Christopher Goodrich, 65, of Tinicum, an advertising agency owner and activist for the arts and other causes, died of heart failure Dec. 1 while deer hunting in the woods near his home.

A native of Surrey, England, Mr. Goodrich moved to Australia in the late 1970s and worked in Melbourne and Adelaide for Ogilvy & Mather, an international advertising agency.

He later was with the agency in Dallas and New York City before joining Earle Palmer Brown Advertising in Philadelphia in 1987. He started his own firm, Goodrich Advertising, in Philadelphia in 1993.

Mr. Goodrich was long a community activist, he initiated an Earth fair in Adelaide to bring attention to the nascent green movement. While working in New York, he volunteered at a homeless center.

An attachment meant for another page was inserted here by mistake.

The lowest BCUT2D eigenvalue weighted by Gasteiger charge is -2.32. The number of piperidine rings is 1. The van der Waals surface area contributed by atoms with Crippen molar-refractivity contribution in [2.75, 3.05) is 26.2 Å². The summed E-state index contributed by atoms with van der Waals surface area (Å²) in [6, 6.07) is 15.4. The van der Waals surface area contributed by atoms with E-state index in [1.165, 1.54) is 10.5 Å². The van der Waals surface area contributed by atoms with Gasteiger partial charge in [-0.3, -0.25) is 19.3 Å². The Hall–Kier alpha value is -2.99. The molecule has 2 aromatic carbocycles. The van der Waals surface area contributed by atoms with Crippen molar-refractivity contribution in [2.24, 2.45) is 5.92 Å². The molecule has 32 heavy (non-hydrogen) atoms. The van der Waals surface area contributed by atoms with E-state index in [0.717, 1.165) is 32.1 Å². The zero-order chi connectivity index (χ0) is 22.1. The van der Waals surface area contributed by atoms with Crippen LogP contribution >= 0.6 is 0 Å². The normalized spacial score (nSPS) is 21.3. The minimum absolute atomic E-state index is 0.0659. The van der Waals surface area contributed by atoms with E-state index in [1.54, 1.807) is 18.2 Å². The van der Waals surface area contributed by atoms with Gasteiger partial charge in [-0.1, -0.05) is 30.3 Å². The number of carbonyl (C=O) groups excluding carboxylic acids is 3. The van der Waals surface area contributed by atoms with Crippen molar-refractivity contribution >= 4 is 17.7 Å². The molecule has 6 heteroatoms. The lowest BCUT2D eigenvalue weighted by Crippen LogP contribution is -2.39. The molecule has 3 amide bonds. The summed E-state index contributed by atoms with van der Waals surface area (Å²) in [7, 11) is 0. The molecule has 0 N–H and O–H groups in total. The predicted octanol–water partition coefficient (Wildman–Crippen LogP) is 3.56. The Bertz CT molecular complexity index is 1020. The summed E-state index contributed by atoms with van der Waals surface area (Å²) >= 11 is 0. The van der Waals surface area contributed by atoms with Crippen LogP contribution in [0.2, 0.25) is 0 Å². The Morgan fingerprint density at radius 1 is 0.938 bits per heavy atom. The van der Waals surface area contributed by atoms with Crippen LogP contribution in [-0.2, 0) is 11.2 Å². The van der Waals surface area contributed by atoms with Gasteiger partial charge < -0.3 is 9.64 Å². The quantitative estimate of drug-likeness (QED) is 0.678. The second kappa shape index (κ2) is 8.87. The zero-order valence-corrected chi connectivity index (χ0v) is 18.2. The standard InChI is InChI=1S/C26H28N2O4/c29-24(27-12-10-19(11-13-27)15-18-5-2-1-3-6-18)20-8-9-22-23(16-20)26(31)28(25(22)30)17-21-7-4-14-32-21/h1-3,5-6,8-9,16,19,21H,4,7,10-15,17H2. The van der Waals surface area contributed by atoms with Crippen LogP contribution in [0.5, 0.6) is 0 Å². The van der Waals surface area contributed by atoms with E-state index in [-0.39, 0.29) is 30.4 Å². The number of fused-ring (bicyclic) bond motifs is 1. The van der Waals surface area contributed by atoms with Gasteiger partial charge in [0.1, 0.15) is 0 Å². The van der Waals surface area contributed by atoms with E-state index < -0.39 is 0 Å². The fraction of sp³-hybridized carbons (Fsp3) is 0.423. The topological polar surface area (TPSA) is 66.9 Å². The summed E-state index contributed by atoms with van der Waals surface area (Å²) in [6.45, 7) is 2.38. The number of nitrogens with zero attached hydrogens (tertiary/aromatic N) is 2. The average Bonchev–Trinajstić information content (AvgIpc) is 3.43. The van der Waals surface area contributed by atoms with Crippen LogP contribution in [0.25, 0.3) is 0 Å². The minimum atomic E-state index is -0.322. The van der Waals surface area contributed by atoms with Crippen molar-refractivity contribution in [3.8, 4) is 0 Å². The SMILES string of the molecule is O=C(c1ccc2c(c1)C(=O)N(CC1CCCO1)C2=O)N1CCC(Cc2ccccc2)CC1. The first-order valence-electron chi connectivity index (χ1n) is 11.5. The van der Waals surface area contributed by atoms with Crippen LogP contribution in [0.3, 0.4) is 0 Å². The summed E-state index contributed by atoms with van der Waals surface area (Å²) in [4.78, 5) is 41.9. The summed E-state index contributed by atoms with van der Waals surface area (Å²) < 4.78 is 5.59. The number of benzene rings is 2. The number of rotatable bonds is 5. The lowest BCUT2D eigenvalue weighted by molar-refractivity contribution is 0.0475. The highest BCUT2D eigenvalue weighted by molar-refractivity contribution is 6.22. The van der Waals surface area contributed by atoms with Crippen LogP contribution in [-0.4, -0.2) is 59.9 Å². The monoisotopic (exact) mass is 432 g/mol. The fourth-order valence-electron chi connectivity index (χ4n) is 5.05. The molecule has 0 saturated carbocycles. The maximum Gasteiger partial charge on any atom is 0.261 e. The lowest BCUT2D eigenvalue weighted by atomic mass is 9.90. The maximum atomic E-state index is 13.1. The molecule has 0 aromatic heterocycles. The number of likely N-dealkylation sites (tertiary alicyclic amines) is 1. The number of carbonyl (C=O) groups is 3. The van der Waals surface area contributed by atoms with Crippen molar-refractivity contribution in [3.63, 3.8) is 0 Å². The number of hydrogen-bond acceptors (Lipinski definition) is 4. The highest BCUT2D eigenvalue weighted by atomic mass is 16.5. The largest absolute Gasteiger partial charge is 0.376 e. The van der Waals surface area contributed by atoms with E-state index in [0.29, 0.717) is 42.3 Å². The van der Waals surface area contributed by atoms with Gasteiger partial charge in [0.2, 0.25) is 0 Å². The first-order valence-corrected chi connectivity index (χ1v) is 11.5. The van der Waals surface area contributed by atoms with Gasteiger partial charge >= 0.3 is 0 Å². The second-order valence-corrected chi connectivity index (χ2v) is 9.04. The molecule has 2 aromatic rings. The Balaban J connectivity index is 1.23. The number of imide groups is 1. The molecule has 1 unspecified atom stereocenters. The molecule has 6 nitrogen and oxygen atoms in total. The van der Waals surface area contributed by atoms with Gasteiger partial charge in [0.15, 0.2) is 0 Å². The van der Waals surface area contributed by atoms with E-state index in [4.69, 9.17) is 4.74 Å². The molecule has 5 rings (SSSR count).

In the 1980s and '90s, when he lived in Center City, he was a volunteer for Manna, delivering meals to people with life-threatening illnesses.

Mr. Goodrich was chairman of the board of International House, and served on the boards of numerous other organizations, including the Global Interdependence Center, Philadelphia Boys Choir, Philadelphia Youth Orchestra, Morris Arboreteum, Rock School for Dance Education, and the Pennsylvania Ballet, for which he was interim director in 1995.

Mr. Goodrich and his wife, Susan, met at a Philadelphia Advertising Club dinner and married in 1988. They lived for 10 years in Tinicum, where he grew vegetables and tended their six-acre property, his wife said.

Mr. Goodrich also enjoyed the theater, opera, dance and travel. He had a zest for life and loved helping people, his wife said, and believed in Henry David Thoreau's philosophy, "You must live in the present, launch yourself on every wave, find eternity in each moment."

In addition to his wife, Mr. Goodrich is survived by daughters Amy Henderson and Georgina Goodrich; stepdaughter Hilary Weiss; three brothers; a sister; three grandchildren; and his former wife, Jennifer Abbey.

A memorial service will be at 2 p.m. Jan. 10 at the Widener Center, Morris Arboretum, 100 Northwestern Ave.